What is Minimalism–Really?

The Things You Own

The past couple of years have brought with it a desire to live fully by minimizing not only my possessions, but other areas of my life as well. With that desire came the discovery of The Minimalists. I’ve listened to numerous podcasts and read articles galore and always come out on the other side with a better, deeper understanding of life, happiness and contentment, these leading to a better life.

I’ve learned that minimalism isn’t about depriving oneself of any “thing” or it’s not about getting rid of everything except one utensil, one pair of pants, one shirt, one book…you get the idea. It’s not even about buying the cheapest of something or spending a minimal amount of money. It’s about only buying–or doing–what adds value to yours or someone else’s life. Minimalism keeps me aware of what I’m buying and why I’m buying it; what I’m doing and why I’m doing it; who I’m spending my time with and why.

For me, minimalism has never been about deprivation. Rather, minimalism is about getting rid of life’s excess in favor of the essential.
― Joshua Fields Millburn, A Day in the Life of a Minimalist

New things are always fun, but will it still be fun and add value to your life once the newness wears off? It’s not wrong to buy that new dress, that new car, or even that ATV, just know why you’re buying it. If the reason for the purchase is because so-and-so has one or because you want to look good, there are deeper questions to ask yourself. Such as:

  • Why does it take a new dress (or whatever the purchase would be for you) to make you feel better about yourself? Maybe some time for self-reflection would be a better option.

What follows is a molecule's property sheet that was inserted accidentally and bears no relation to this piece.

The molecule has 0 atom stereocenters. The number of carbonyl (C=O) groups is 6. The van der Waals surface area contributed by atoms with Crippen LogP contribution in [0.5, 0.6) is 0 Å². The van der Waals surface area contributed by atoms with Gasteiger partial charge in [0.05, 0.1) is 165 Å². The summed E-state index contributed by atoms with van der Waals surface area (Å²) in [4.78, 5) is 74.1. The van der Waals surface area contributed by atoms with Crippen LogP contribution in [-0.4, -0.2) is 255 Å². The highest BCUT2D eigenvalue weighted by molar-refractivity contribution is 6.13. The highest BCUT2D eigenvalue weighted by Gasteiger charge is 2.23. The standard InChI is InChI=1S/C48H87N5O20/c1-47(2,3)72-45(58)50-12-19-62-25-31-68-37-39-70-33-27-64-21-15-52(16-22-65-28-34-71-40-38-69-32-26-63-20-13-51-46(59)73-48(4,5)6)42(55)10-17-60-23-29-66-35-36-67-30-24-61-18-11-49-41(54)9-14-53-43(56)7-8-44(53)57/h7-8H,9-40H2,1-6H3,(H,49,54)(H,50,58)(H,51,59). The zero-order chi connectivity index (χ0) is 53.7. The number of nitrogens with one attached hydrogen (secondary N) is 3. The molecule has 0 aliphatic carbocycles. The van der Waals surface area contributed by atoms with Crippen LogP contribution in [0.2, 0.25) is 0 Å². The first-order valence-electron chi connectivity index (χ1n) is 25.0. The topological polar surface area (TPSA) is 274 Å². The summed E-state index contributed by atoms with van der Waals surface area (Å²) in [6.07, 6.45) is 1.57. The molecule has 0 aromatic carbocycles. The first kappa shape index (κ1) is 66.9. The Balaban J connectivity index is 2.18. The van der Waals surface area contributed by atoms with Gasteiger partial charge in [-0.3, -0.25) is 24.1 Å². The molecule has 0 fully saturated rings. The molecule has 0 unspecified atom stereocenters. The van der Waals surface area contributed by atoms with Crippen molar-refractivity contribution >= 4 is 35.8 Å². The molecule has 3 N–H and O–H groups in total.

• A week from now, a month, or even a year, whatever length of time it takes for the newness to wear off, will the item still add value to your life or just become another useless item on the shelf?

By cutting out the things that don’t add value to your life, you’re making room for those things that do, whether it’s “things,” people, time, etc.

Minimalists don’t focus on having less, less, less. Rather, we focus on making room for more, more, more: more time, more passion, more experiences, more growth, more contribution, more contentment—and more freedom. It just so happens that clearing the clutter from life’s path helps us make that room.
― Joshua Fields Millburn, Minimalism: Essential Essays

One of the men from The Minimalists team packed up all of his things into boxes and for the next several months only unpacked those items he needed for that day. Only a small percentage of things were unpacked at the end of those months. Take some time to ponder what you really use–what things, friendships, activities, etc, you have/do that truly add to your life rather than take away from that which does add value. Take some time to explore minimalism and see what it looks like for you. I believe it looks different for everyone.

Minimalism

Fabulous Fall, Amazing Autumn

“Autumn is a second spring when every leaf is a flower.” ― Albert Camus

I’m back after a week off. Not “off,” really, but last week all of my spare time went into getting my manuscript, Shear Murder, book four in the Melanie Hogan mystery series, finished and off to the editor.

And now for this week’s post…

Whether you call it “Fall” or “Autumn,” the message is the same…

Beyond Beautiful!

When I first moved to Colorado from Minnesota 22 years ago, I’d heard so many exclaim about the beauty of the Golden Aspens of Colorado. I have to admit, I was sorely disappointed. The autumn colors in Minnesota (yellow, purple, red, fire orange, pink, browns that are beautiful, gold…you name it) are unlike anything else I’ve experienced.